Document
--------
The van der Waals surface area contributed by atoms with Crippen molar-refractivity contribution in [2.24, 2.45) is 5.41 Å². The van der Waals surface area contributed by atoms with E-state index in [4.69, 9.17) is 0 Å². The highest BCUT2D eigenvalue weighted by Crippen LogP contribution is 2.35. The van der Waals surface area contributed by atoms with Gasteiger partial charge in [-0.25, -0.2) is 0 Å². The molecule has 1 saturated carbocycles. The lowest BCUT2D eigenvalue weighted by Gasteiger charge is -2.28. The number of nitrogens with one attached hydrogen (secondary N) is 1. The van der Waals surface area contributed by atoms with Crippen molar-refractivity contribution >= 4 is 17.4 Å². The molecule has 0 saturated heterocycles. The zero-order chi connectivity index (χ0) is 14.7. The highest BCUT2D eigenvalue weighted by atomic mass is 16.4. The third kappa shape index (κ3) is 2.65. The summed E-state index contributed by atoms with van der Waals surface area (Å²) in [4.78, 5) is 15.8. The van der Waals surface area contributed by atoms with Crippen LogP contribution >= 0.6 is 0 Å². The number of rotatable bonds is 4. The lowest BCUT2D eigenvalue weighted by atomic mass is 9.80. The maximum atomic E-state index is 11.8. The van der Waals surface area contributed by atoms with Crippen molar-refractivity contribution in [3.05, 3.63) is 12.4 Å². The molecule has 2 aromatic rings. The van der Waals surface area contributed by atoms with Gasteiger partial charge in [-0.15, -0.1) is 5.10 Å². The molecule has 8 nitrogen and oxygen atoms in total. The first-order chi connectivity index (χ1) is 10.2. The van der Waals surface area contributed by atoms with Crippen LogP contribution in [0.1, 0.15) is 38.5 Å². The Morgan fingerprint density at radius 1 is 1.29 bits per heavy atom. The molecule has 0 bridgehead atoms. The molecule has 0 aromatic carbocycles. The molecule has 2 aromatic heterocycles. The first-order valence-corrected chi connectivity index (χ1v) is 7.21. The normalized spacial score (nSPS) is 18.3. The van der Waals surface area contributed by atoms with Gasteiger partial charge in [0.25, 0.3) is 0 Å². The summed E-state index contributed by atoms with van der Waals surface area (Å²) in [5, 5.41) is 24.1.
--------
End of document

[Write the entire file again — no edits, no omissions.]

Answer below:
The van der Waals surface area contributed by atoms with Crippen molar-refractivity contribution in [2.24, 2.45) is 5.41 Å². The van der Waals surface area contributed by atoms with E-state index in [4.69, 9.17) is 0 Å². The highest BCUT2D eigenvalue weighted by Crippen LogP contribution is 2.35. The van der Waals surface area contributed by atoms with Gasteiger partial charge in [-0.25, -0.2) is 0 Å². The molecule has 1 saturated carbocycles. The lowest BCUT2D eigenvalue weighted by Gasteiger charge is -2.28. The number of nitrogens with one attached hydrogen (secondary N) is 1. The van der Waals surface area contributed by atoms with Crippen molar-refractivity contribution >= 4 is 17.4 Å². The molecule has 0 saturated heterocycles. The zero-order chi connectivity index (χ0) is 14.7. The highest BCUT2D eigenvalue weighted by atomic mass is 16.4. The third kappa shape index (κ3) is 2.65. The summed E-state index contributed by atoms with van der Waals surface area (Å²) in [4.78, 5) is 15.8. The van der Waals surface area contributed by atoms with Crippen LogP contribution >= 0.6 is 0 Å². The number of rotatable bonds is 4. The lowest BCUT2D eigenvalue weighted by atomic mass is 9.80. The maximum atomic E-state index is 11.8. The van der Waals surface area contributed by atoms with Crippen molar-refractivity contribution in [3.05, 3.63) is 12.4 Å². The molecule has 2 aromatic rings. The van der Waals surface area contributed by atoms with Gasteiger partial charge in [-0.15, -0.1) is 5.10 Å². The molecule has 8 nitrogen and oxygen atoms in total. The first-order chi connectivity index (χ1) is 10.2. The van der Waals surface area contributed by atoms with Crippen LogP contribution in [0.1, 0.15) is 38.5 Å². The Morgan fingerprint density at radius 1 is 1.29 bits per heavy atom. The molecule has 0 bridgehead atoms. The molecule has 0 aromatic carbocycles. The molecule has 2 aromatic heterocycles. The first-order valence-corrected chi connectivity index (χ1v) is 7.21. The normalized spacial score (nSPS) is 18.3. The van der Waals surface area contributed by atoms with Gasteiger partial charge in [0.25, 0.3) is 0 Å². The summed E-state index contributed by atoms with van der Waals surface area (Å²) in [5, 5.41) is 24.1.